Well the nearest NZ equivalent I can think of, off the top of my head, would be if Richard Prebble had written this piece acknowledging that the whole neo-liberal experiment had been a total failure. It’s enough that the man can see the error of his ways to this extent, possibly asking too much for his entire way of thinking and use of language be re-encoded. A lifetime’s full of that kind of thinking is a hard habit to entirely break.

      I guess the point is that while everyone credible now understands that neo-liberal economics is mad, bad and dangerous to know…. the left is failing to fill the vacuum. It’s as if at a very gut level the narrative is; “Communism bad, Capitalism bad….I give up, who cares anymore?”.

      Very recently I heard someone say (forgotten exactly who) … that for all it’s undeniable failings, the worship of God had the merit that it encouraged humility and compassion. Both of which are great antidotes for not caring anymore.

      • Draco T Bastard 4.2.1

        I guess the point is that while everyone credible now understands that neo-liberal economics is mad, bad and dangerous to know…. the left is failing to fill the vacuum. It’s as if at a very gut level the narrative is; “Communism bad, Capitalism bad….I give up, who cares anymore?”.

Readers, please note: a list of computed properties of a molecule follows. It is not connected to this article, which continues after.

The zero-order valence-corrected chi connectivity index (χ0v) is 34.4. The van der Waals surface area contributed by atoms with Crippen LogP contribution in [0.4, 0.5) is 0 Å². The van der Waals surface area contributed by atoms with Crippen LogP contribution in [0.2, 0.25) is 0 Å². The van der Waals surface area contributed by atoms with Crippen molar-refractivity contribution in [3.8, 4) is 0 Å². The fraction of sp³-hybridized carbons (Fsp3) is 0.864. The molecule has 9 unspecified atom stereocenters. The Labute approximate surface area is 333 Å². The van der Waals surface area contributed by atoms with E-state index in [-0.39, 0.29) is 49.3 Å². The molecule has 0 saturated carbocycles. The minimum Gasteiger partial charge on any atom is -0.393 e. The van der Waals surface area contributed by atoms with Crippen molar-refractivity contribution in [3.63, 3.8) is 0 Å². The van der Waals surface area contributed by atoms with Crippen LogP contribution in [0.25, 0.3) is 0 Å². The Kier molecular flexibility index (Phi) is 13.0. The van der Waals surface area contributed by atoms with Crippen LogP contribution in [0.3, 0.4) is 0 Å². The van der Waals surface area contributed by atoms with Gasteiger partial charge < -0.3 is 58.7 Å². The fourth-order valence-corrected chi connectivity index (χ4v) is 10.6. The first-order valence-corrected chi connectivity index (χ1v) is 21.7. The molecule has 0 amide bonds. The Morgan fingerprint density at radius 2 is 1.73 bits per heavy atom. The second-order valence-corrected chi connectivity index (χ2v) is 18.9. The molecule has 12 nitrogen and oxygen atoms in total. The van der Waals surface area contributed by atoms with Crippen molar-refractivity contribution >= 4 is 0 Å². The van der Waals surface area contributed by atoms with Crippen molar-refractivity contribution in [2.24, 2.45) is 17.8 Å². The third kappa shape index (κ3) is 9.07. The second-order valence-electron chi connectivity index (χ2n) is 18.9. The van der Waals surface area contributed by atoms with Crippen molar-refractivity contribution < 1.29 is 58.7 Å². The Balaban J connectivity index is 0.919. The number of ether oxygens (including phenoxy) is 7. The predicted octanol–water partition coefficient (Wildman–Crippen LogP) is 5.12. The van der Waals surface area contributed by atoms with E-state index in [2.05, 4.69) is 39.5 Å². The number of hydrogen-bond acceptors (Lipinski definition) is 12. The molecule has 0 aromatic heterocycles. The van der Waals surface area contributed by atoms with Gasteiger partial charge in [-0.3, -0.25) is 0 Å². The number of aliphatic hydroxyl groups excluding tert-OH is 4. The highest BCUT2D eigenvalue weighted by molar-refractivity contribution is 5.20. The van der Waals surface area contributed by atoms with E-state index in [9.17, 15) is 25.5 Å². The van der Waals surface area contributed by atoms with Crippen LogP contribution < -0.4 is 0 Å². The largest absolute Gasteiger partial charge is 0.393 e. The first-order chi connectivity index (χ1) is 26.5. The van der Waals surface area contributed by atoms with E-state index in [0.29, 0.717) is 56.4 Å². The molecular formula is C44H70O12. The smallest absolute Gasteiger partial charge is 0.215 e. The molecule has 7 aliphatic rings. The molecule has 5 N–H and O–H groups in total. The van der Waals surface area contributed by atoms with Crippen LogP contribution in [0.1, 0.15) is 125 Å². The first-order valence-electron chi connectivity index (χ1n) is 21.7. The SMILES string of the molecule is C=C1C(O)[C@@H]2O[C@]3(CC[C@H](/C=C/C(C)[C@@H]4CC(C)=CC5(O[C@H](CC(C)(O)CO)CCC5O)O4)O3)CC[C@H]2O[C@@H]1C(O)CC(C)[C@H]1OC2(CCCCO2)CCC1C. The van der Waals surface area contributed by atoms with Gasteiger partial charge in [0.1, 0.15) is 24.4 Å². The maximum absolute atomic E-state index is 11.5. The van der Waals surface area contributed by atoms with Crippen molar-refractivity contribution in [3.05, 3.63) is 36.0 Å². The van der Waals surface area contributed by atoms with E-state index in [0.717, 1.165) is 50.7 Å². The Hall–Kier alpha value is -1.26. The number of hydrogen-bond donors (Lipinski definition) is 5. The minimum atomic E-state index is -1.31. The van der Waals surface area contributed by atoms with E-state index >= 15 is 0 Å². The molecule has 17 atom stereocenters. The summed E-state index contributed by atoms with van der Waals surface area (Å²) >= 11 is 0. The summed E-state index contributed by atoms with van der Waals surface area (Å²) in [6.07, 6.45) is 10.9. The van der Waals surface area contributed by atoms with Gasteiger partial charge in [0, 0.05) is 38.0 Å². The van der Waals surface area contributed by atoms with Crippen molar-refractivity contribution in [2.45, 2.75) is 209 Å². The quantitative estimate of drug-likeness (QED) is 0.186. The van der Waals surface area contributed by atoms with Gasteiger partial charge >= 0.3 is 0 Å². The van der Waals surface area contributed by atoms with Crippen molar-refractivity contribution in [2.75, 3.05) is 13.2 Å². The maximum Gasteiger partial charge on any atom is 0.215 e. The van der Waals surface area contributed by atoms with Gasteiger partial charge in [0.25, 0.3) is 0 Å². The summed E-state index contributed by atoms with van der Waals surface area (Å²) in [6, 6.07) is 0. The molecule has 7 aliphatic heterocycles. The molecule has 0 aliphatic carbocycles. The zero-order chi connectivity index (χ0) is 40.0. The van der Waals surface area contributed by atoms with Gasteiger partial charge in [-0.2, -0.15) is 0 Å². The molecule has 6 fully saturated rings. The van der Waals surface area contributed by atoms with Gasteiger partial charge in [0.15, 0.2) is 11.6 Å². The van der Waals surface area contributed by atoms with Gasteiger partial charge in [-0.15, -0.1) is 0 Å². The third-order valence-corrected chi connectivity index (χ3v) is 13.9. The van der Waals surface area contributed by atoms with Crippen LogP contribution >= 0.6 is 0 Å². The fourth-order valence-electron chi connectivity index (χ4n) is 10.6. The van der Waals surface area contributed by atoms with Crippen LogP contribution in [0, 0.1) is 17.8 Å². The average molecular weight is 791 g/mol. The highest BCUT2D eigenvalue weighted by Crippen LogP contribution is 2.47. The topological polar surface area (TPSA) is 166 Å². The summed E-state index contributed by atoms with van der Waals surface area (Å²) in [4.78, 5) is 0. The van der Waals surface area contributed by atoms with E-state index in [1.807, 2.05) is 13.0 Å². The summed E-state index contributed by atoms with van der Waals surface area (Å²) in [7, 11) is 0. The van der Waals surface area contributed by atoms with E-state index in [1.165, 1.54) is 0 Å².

I’d agree with that. ATM, the left have no vision as everything they said would work over the last couple of centuries appears to have fallen down. The first cracks in NZ appeared when the Labour Party brought in free-market capitalism as a panacea for a failing capitalist economy.

  4. The Chairman 5

    Christchurch the possible economic outcomes

    The fiscal response to the disaster in Christchurch will present economic opportunities for some.

    The private sector will be lining up to secure rebuilding contracts and long-term private partnerships.

    Don’t be too surprised if this disaster helps to open the door for Chinese infrastructure firms.

    Future insurance costs (for all New Zealanders) are bound to increase to compensate what is expected to be a massive insurance payout.

    Short-term, the fiscal stimulus will initially create new job opportunities and increase consumer spending, but the delays in rebuilding, coupled with already stretched balance sheets, will see the death of many currently struggling businesses.

    Consumer spending will largely be spent on offshore made goods (imports).

    There have been suggestions there may be taxpayer handouts for those uninsured.

    There could be a short-term residential and commercial property shortage, creating some temporary price distortions in the market.